File photo. Photograph:( Reuters )
Google routinely shows extracts of news articles or small 'thumbnail' images in its results and on Google News, without paying the publishers.
Google cannot escape French law obliging the US online giant to pay royalties to media outlets for displaying their articles, pictures and videos in search results, French President Emmanuel Macron said Friday.
Google routinely shows extracts of news articles or small "thumbnail" images in its results and on Google News, without paying the publishers.
A new EU rule, which France is the first to implement, requires internet companies to pay for such content.
Google has baulked, saying it will not use the content in search results unless publishers make it available for free.
But Macron criticised Google's operations in France and Germany and said that "the desire of an operator today is not to pay the newspaper, not to pay the journalists".
"A company, even a very large company, can not get away with it when it decides to operate in France," the French president insisted, during a visit to mark the centenary of the La Montagne newspaper in the city of Clermont-Ferrand in central France.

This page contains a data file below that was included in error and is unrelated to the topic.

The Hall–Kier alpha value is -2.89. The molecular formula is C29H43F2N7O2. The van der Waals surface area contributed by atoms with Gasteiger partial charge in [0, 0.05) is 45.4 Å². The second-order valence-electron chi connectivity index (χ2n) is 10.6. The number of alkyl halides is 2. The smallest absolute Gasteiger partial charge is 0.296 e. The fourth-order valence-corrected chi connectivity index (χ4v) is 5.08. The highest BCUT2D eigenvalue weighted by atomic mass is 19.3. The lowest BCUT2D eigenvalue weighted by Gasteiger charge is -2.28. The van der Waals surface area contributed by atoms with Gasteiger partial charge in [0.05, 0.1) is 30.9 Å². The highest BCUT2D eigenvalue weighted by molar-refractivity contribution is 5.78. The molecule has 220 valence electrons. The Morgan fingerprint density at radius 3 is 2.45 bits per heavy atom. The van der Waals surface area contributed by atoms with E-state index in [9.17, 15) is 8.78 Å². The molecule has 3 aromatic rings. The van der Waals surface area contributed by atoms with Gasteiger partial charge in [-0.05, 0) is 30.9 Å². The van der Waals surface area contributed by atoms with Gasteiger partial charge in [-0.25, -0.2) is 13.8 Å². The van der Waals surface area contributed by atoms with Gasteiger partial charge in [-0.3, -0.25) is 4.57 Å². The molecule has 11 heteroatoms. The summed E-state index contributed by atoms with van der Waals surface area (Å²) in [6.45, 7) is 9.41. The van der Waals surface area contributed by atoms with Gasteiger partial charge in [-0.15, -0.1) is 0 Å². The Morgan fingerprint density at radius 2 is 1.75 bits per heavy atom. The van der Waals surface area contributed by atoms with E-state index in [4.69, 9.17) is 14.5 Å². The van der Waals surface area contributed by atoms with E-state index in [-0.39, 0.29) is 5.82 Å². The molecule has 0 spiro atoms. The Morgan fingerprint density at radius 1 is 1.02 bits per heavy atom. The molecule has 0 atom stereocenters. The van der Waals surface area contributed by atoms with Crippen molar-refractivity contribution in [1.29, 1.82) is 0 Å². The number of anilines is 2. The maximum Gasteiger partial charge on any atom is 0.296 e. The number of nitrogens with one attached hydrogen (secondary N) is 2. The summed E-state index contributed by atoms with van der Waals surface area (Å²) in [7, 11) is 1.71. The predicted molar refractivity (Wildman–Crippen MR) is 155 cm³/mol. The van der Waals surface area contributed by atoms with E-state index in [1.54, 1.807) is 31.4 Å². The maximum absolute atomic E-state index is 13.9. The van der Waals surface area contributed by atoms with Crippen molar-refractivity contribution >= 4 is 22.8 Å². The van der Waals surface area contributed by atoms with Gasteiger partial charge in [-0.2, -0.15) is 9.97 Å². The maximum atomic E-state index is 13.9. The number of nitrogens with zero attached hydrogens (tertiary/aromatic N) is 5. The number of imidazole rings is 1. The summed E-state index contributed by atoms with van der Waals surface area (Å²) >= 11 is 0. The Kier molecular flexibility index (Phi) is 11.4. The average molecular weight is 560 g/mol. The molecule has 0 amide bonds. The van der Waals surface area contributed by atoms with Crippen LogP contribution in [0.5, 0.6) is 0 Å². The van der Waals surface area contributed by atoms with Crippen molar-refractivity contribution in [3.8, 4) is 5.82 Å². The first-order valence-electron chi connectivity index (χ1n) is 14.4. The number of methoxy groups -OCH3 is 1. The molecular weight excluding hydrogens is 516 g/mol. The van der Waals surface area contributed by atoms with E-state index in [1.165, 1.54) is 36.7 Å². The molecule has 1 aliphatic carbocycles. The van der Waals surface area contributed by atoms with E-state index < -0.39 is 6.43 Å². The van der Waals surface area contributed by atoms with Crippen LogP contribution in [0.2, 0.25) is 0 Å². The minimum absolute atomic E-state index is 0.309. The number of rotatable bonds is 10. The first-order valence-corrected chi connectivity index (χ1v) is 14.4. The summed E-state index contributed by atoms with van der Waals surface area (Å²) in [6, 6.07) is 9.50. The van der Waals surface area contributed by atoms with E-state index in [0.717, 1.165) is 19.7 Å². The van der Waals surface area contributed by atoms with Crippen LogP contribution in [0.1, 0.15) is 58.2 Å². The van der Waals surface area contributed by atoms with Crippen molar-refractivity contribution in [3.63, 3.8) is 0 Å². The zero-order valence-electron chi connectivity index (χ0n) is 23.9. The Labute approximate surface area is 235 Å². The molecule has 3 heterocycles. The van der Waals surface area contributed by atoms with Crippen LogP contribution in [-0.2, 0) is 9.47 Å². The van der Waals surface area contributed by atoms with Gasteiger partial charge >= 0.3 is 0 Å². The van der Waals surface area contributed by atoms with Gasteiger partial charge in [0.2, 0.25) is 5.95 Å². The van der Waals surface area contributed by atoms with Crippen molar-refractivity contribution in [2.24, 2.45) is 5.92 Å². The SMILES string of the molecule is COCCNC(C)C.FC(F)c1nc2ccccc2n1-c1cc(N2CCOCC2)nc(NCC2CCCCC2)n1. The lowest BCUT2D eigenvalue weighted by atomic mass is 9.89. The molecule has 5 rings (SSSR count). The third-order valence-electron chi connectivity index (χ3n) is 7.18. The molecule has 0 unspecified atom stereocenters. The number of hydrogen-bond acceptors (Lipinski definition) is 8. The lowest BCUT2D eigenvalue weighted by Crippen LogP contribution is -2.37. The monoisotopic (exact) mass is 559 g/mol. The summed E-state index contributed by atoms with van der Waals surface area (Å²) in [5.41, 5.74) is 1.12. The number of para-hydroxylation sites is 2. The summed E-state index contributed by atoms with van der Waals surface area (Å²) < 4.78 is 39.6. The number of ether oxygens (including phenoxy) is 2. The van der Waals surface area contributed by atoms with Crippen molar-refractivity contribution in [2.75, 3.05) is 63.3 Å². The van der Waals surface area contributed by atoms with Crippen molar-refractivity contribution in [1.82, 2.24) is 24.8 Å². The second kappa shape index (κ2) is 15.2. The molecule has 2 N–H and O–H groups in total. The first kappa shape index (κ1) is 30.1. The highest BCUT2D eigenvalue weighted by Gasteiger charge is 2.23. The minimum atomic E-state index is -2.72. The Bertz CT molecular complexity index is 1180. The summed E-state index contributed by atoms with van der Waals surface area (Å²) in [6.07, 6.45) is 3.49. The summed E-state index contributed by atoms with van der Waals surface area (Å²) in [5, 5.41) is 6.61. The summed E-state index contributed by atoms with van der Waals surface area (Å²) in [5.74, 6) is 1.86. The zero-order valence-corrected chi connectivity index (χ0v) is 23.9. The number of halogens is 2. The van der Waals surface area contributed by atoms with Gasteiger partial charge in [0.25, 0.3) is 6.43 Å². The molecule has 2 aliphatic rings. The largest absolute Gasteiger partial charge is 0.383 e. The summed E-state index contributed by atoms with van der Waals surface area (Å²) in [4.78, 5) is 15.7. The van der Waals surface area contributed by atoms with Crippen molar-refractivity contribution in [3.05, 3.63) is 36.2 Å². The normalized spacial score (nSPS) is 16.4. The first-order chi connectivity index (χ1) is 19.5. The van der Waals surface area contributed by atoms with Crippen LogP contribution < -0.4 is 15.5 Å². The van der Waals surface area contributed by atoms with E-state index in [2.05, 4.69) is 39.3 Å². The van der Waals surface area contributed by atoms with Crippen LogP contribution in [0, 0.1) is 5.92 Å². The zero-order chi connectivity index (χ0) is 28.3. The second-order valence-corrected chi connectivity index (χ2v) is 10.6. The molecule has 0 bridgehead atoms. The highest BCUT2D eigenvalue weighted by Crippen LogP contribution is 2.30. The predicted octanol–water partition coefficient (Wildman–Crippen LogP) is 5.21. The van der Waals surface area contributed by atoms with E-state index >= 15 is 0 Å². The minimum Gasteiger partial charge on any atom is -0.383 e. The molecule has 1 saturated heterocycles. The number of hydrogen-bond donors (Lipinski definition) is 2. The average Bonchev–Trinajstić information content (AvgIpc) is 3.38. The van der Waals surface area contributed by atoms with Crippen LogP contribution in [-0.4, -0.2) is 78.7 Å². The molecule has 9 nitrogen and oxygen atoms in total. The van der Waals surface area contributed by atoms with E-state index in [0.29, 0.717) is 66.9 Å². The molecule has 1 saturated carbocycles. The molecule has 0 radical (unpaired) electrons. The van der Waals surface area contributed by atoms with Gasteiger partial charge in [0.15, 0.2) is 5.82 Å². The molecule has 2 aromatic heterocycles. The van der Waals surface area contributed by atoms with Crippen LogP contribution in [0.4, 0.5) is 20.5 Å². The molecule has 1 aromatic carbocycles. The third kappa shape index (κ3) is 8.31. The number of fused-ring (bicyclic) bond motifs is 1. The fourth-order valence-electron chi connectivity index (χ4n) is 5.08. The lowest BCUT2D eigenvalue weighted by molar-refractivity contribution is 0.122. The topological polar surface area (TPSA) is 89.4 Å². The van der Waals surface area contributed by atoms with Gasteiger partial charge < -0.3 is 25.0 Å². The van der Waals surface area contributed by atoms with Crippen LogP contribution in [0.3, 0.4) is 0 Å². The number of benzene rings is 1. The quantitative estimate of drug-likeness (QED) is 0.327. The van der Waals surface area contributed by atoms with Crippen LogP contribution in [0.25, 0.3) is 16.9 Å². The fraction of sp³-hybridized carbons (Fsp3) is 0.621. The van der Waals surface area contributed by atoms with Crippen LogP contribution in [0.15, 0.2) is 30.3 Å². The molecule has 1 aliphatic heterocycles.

"We are going to start implementing the law," he said.
The new European legislation, which comes into force on October 24, seeks to ensure media firms are paid for original content displayed by Google, Facebook and other technology giants which dominate the online advertising market.
The new rules create "neighbouring rights" to ensure a form of copyright protection -- and compensation -- for media firms when their content is used on websites such as search engines.
However, on September 25, Google said it had no intention of paying European media outlets.
"It's up to the publishers to decide how they promote their content," Richard Gingras, Google's vice president in charge of news, told journalists in Paris then, after meeting French Culture Minister Franck Riester.
At Google, he added, "we don't pay for links to be included in search results" because "it would undermine the trust of users".